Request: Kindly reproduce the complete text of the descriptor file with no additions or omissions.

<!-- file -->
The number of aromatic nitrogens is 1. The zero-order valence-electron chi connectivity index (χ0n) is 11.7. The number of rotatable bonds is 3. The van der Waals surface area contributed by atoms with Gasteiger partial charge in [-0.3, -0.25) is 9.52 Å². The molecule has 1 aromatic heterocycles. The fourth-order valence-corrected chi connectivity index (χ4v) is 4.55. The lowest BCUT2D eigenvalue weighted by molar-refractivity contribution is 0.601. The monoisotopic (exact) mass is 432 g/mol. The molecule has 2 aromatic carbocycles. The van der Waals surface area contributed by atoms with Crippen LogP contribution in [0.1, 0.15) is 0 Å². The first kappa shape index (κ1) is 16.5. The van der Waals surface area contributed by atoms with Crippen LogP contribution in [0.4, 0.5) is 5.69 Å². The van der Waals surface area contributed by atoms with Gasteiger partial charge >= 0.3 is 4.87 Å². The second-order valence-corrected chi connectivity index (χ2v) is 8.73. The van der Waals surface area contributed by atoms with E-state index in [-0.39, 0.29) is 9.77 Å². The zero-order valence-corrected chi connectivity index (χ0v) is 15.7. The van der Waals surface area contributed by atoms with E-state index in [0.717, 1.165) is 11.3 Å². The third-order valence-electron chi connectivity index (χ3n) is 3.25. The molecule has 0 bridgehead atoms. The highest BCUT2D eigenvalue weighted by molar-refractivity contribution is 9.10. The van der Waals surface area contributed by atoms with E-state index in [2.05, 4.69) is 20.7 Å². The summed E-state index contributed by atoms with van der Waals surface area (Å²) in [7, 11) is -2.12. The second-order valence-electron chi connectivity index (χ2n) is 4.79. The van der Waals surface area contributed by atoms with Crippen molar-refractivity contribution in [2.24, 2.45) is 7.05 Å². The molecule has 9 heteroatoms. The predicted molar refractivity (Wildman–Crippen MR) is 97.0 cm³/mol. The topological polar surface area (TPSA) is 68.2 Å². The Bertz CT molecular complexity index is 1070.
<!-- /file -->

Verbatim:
The number of aromatic nitrogens is 1. The zero-order valence-electron chi connectivity index (χ0n) is 11.7. The number of rotatable bonds is 3. The van der Waals surface area contributed by atoms with Gasteiger partial charge in [-0.3, -0.25) is 9.52 Å². The molecule has 1 aromatic heterocycles. The fourth-order valence-corrected chi connectivity index (χ4v) is 4.55. The lowest BCUT2D eigenvalue weighted by molar-refractivity contribution is 0.601. The monoisotopic (exact) mass is 432 g/mol. The molecule has 2 aromatic carbocycles. The van der Waals surface area contributed by atoms with Crippen LogP contribution in [0.1, 0.15) is 0 Å². The first kappa shape index (κ1) is 16.5. The van der Waals surface area contributed by atoms with Crippen LogP contribution in [0.4, 0.5) is 5.69 Å². The van der Waals surface area contributed by atoms with Gasteiger partial charge >= 0.3 is 4.87 Å². The second-order valence-corrected chi connectivity index (χ2v) is 8.73. The van der Waals surface area contributed by atoms with E-state index in [-0.39, 0.29) is 9.77 Å². The zero-order valence-corrected chi connectivity index (χ0v) is 15.7. The van der Waals surface area contributed by atoms with E-state index in [0.717, 1.165) is 11.3 Å². The third-order valence-electron chi connectivity index (χ3n) is 3.25. The molecule has 0 bridgehead atoms. The highest BCUT2D eigenvalue weighted by molar-refractivity contribution is 9.10. The van der Waals surface area contributed by atoms with E-state index in [2.05, 4.69) is 20.7 Å². The summed E-state index contributed by atoms with van der Waals surface area (Å²) in [7, 11) is -2.12. The second-order valence-electron chi connectivity index (χ2n) is 4.79. The van der Waals surface area contributed by atoms with Crippen molar-refractivity contribution in [2.24, 2.45) is 7.05 Å². The molecule has 9 heteroatoms. The predicted molar refractivity (Wildman–Crippen MR) is 97.0 cm³/mol. The topological polar surface area (TPSA) is 68.2 Å². The Bertz CT molecular complexity index is 1070.